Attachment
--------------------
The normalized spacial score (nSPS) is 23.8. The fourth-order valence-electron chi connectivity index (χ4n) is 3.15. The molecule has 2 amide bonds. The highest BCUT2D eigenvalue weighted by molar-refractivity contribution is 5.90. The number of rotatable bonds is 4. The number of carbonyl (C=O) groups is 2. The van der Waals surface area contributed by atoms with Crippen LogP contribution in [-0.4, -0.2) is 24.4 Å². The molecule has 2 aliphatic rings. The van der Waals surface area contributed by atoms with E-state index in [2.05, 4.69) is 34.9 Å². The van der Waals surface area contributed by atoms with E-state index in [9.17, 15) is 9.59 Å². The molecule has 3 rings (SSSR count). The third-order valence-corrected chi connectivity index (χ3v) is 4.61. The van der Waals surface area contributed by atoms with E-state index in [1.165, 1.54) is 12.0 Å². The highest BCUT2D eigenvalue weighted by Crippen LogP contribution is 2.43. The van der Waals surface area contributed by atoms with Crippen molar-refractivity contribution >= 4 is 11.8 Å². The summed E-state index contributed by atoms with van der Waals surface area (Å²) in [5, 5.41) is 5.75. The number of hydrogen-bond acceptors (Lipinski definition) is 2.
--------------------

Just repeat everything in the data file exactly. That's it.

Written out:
The normalized spacial score (nSPS) is 23.8. The fourth-order valence-electron chi connectivity index (χ4n) is 3.15. The molecule has 2 amide bonds. The highest BCUT2D eigenvalue weighted by molar-refractivity contribution is 5.90. The number of rotatable bonds is 4. The number of carbonyl (C=O) groups is 2. The van der Waals surface area contributed by atoms with Crippen LogP contribution in [-0.4, -0.2) is 24.4 Å². The molecule has 2 aliphatic rings. The van der Waals surface area contributed by atoms with E-state index in [2.05, 4.69) is 34.9 Å². The van der Waals surface area contributed by atoms with E-state index in [9.17, 15) is 9.59 Å². The molecule has 3 rings (SSSR count). The third-order valence-corrected chi connectivity index (χ3v) is 4.61. The van der Waals surface area contributed by atoms with E-state index in [1.165, 1.54) is 12.0 Å². The highest BCUT2D eigenvalue weighted by Crippen LogP contribution is 2.43. The van der Waals surface area contributed by atoms with Crippen molar-refractivity contribution >= 4 is 11.8 Å². The summed E-state index contributed by atoms with van der Waals surface area (Å²) in [5, 5.41) is 5.75. The number of hydrogen-bond acceptors (Lipinski definition) is 2.